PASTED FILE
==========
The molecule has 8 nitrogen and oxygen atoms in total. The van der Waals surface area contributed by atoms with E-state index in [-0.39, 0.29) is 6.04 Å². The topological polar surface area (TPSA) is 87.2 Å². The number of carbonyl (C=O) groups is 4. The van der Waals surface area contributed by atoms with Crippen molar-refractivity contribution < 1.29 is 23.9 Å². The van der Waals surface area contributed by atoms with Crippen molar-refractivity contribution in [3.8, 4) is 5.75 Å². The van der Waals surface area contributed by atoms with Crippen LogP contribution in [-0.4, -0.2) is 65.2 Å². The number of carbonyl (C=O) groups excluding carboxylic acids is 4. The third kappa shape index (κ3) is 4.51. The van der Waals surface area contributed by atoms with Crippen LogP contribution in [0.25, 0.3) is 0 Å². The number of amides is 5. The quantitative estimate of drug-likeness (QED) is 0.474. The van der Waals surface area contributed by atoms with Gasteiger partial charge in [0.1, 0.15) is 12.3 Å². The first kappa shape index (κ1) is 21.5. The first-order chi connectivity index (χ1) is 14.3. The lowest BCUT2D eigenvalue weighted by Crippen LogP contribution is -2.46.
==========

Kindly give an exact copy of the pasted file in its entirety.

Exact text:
The molecule has 8 nitrogen and oxygen atoms in total. The van der Waals surface area contributed by atoms with E-state index in [-0.39, 0.29) is 6.04 Å². The topological polar surface area (TPSA) is 87.2 Å². The number of carbonyl (C=O) groups is 4. The van der Waals surface area contributed by atoms with Crippen molar-refractivity contribution < 1.29 is 23.9 Å². The van der Waals surface area contributed by atoms with Crippen molar-refractivity contribution in [3.8, 4) is 5.75 Å². The van der Waals surface area contributed by atoms with Crippen LogP contribution in [-0.4, -0.2) is 65.2 Å². The number of carbonyl (C=O) groups excluding carboxylic acids is 4. The third kappa shape index (κ3) is 4.51. The van der Waals surface area contributed by atoms with Crippen LogP contribution in [0.25, 0.3) is 0 Å². The number of amides is 5. The quantitative estimate of drug-likeness (QED) is 0.474. The van der Waals surface area contributed by atoms with Gasteiger partial charge in [0.1, 0.15) is 12.3 Å². The first kappa shape index (κ1) is 21.5. The first-order chi connectivity index (χ1) is 14.3. The lowest BCUT2D eigenvalue weighted by Crippen LogP contribution is -2.46.